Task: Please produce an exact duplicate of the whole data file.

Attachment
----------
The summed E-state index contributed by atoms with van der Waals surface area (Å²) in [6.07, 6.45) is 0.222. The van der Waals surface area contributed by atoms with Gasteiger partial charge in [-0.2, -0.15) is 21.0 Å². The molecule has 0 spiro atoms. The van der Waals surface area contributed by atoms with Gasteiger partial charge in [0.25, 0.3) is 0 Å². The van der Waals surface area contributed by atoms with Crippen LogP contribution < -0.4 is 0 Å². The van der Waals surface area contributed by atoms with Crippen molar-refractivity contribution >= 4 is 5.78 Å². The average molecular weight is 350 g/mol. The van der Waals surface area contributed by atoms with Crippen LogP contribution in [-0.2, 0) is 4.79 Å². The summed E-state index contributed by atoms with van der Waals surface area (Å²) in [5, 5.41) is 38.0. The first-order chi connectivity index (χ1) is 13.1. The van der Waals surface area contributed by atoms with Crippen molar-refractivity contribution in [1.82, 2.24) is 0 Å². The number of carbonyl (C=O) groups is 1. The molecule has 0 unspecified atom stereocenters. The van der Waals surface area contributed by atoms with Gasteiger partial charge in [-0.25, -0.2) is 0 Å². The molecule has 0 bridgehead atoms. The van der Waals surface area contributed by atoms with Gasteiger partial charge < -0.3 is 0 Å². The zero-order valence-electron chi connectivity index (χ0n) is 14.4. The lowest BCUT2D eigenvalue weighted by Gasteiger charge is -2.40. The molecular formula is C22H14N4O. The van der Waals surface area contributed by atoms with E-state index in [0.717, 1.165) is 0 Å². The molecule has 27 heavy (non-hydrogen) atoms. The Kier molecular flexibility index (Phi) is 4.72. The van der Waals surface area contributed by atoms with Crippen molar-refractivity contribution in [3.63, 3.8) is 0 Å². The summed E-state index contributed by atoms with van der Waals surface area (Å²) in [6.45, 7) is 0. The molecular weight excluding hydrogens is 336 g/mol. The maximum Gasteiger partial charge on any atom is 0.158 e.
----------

The summed E-state index contributed by atoms with van der Waals surface area (Å²) in [6.07, 6.45) is 0.222. The van der Waals surface area contributed by atoms with Gasteiger partial charge in [-0.2, -0.15) is 21.0 Å². The molecule has 0 spiro atoms. The van der Waals surface area contributed by atoms with Gasteiger partial charge in [0.25, 0.3) is 0 Å². The van der Waals surface area contributed by atoms with Crippen LogP contribution < -0.4 is 0 Å². The van der Waals surface area contributed by atoms with Crippen molar-refractivity contribution >= 4 is 5.78 Å². The average molecular weight is 350 g/mol. The van der Waals surface area contributed by atoms with Crippen LogP contribution in [-0.2, 0) is 4.79 Å². The summed E-state index contributed by atoms with van der Waals surface area (Å²) in [5, 5.41) is 38.0. The first-order chi connectivity index (χ1) is 13.1. The van der Waals surface area contributed by atoms with Crippen molar-refractivity contribution in [1.82, 2.24) is 0 Å². The number of carbonyl (C=O) groups is 1. The molecule has 0 unspecified atom stereocenters. The van der Waals surface area contributed by atoms with Gasteiger partial charge in [-0.25, -0.2) is 0 Å². The molecule has 0 bridgehead atoms. The van der Waals surface area contributed by atoms with Gasteiger partial charge < -0.3 is 0 Å². The zero-order valence-electron chi connectivity index (χ0n) is 14.4. The lowest BCUT2D eigenvalue weighted by Gasteiger charge is -2.40. The molecular formula is C22H14N4O. The van der Waals surface area contributed by atoms with E-state index in [0.717, 1.165) is 0 Å². The molecule has 27 heavy (non-hydrogen) atoms. The Kier molecular flexibility index (Phi) is 4.72. The van der Waals surface area contributed by atoms with Crippen molar-refractivity contribution in [3.63, 3.8) is 0 Å². The summed E-state index contributed by atoms with van der Waals surface area (Å²) in [6.45, 7) is 0. The molecular weight excluding hydrogens is 336 g/mol. The maximum Gasteiger partial charge on any atom is 0.158 e.